The time-travelling hijinks of Safety Not Guaranteed and Timetrap

safety2Time-travel movies, eh? I’m always a sucker for this mini-genre of films but you’d think I’d know better: two time-travel movies in one night makes for a rather dizzying double-bill. First up, Safety Not Guaranteed, starring  Mark Duplass (of the great Paddleton) as Kenneth, a grocery worker whose classified ad looking for an assistant for time traveling into the past gets the attention of Jeff (Jake Johnson) a staff-writer of a magazine who sees the proposterous story as opportunity to look up an old high-school romance and takes two interns along for the scoop. This film is as light-hearted and quirky as its plot suggests, and while it perhaps doesn’t really work its nonetheless got a certain charm. Its success comes from the characters and performances- Mark Duplass is no surprise, but Jake Johnson certainly won me over as a brash sleazy-journo who doesn’t realise he’s having his own midlife crisis. As the film progresses, one begins to wonder if there might be some truth to Kenneth’s time-travelling claims and his fledgling relationship with intern Darius (Aubrey Plaza) has a certain chemistry that adds a romcom appeal. Throw in a coming-of-age subplot for the second intern, Arnau (Karan Soni) and a few suspicious FBI agents who are more Men in Beige than MIB and yeah, its rather fun in a daft, easy-going sort of way.

timetrapLess fun is the far more seriously-intentioned (ironically, considering its strictly b-movie/exploitation title) Timetrap, in which a bunch of teens investigating the disappearance of their professor get lost in caves that are, er, unstuck in time. Its one of those movies whose high-concept intentions really isn’t helped by its strictly tv-movie cast playing beautiful young things who are too thick to see the blindingly obvious. I have to wonder what the casting-sessions were like: Andrew Wilson as Professor Hopper is a poor-man’s Aaron Eckhart and Brianne Howey as Jackie is obviously a young Anne Hathaway sub. To be fair, maybe it wasn’t intended but it looked so obvious to me that I was continuously distracted by musings of how casting is such a lost art.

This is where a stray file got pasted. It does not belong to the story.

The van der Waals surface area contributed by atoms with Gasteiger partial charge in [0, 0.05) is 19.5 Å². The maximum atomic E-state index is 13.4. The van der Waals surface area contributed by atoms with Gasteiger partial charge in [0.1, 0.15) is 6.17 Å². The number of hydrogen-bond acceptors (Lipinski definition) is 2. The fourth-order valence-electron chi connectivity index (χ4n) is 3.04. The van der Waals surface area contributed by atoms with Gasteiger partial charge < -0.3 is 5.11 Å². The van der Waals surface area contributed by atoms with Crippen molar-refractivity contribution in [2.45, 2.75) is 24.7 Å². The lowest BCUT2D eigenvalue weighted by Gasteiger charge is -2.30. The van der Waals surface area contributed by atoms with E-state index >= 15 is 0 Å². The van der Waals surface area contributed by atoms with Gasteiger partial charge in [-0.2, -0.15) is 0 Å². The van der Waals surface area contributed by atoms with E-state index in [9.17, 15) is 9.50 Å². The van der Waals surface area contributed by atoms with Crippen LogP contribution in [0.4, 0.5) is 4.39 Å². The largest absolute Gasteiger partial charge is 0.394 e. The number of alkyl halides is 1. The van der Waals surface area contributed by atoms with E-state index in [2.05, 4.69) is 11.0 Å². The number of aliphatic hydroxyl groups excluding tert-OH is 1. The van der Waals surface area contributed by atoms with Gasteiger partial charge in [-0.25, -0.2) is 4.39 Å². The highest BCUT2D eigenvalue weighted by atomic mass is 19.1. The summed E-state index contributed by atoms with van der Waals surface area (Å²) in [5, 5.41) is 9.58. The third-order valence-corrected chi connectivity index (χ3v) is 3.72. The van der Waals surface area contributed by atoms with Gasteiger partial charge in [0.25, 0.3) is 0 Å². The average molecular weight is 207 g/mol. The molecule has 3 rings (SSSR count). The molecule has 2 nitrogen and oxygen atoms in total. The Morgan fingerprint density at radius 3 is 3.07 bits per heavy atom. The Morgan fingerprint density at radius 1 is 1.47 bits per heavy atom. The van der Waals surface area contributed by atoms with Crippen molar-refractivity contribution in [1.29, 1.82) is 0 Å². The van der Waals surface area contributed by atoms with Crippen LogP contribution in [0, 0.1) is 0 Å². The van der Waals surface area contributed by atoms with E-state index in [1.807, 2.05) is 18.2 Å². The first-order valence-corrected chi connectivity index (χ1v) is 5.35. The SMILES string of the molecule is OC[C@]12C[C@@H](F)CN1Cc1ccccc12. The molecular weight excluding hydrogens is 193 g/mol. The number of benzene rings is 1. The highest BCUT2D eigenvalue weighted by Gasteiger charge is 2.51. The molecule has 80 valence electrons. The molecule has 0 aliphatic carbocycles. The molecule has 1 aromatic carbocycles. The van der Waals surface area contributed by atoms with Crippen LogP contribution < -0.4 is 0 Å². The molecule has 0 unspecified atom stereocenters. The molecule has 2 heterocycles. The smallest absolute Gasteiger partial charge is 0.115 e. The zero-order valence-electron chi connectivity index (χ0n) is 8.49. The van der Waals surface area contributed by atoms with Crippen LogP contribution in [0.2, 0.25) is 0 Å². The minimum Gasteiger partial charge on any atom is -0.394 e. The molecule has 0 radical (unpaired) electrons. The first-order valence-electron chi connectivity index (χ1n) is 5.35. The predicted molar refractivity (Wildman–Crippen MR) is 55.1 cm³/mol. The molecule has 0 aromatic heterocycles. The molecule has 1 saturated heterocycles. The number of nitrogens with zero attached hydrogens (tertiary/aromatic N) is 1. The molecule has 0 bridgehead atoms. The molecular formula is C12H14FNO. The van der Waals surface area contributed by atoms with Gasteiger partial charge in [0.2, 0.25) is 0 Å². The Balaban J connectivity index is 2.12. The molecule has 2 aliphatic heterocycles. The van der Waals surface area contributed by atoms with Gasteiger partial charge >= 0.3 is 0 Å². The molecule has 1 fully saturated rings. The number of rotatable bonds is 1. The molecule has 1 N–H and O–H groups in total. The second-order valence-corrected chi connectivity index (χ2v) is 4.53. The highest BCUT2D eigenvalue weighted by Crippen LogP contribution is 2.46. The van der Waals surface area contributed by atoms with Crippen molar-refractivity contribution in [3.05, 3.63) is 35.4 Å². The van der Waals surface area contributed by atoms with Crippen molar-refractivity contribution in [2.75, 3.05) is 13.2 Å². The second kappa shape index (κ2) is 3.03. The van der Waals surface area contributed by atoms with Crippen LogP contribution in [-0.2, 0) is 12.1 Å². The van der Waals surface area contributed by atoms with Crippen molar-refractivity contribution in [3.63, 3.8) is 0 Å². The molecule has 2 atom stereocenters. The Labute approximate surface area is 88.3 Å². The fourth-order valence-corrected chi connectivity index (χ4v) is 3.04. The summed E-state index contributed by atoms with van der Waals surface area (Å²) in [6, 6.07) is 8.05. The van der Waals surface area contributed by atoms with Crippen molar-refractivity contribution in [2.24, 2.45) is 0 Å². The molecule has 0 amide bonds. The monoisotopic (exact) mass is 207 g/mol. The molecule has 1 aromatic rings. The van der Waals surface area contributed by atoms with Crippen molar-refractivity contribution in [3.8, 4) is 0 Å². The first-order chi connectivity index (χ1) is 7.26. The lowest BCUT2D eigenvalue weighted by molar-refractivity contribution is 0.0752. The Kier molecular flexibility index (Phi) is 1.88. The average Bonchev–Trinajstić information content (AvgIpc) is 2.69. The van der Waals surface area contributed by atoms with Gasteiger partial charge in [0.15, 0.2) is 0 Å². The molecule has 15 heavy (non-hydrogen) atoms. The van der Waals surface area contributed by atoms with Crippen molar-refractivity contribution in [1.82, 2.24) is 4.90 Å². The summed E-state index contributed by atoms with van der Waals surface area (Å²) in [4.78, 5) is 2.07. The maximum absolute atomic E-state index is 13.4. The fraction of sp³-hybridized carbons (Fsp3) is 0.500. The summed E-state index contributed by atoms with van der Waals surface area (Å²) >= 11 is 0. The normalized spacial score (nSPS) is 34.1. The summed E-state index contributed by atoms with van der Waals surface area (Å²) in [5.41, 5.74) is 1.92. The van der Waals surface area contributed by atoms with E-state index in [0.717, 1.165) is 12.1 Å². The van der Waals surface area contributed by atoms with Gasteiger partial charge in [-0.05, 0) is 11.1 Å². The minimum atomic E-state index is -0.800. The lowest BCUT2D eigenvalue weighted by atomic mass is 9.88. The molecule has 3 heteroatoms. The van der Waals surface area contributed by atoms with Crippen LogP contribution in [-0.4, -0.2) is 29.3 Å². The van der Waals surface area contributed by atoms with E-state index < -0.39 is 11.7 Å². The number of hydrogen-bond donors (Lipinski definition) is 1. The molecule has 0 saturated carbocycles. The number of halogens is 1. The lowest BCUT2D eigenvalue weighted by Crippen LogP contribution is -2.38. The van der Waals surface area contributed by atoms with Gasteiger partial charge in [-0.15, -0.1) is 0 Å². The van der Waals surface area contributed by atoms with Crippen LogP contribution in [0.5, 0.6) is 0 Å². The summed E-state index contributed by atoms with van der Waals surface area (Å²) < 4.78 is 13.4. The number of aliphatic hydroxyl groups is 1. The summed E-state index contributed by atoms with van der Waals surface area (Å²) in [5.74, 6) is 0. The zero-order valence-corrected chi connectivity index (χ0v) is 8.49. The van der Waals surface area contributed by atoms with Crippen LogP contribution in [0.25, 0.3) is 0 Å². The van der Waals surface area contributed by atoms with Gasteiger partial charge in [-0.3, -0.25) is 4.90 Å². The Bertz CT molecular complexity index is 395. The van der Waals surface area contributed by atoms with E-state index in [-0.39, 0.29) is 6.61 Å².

Timetrap is one of those… well, lets be charitable, lets refer to it as a film-  Timetrap is one of those films that has a premise that is initially intiguing but which becomes increasingly preposterous as it goes on, and unfortunately the film just takes itself increasingly seriously as it does so, stumbling into farce before the end. Whilst avoiding spoilers, I would just like to point out how much I hate films depicting ‘average joes’ being totally nonplussed by events that would have everybody losing their minds, and this thing has people being cured of, er, certain death and then flying off to far-future Mars at the end. Its actually quite frustrating, because some sequences are done quite well, its just that as it goes on, the whole film just seems to absolutely lose its shit. I remember stifling at titter at the caveman sequence in Altered States back in the day, but there’s moments in this that are like, that sequence times ten. By the time Timetrap ends, you’re just thankful its over, whereas with how Safety Not Guaranteed ends, you feel you’d quite like to know what happens to the characters next, which is, like, the best way to feel at the end of a movie, yes?

Safety Not Guaranteed is currently streaming on Netflix, and if you’re feeling brave, so is Timetrap.

3 thoughts on “The time-travelling hijinks of Safety Not Guaranteed and Timetrap

  1. Pingback: The 2020 List: April – the ghost of 82

  2. I was a bit lukewarm on Safety Not Guaranteed, but the thing that really baffled me is how it shot Colin Trevorrow directly to the Jurassic World gig. It’s a solid movie, but there’s nothing that screams “give this guy a blockbuster now!”

  3. It was seeing Colin Trevorrow’s involvement that got me sticking with it, really, and like you, I can’t really see how it got him that blockbuster gig (nevermind a shot at a Star Wars movie),

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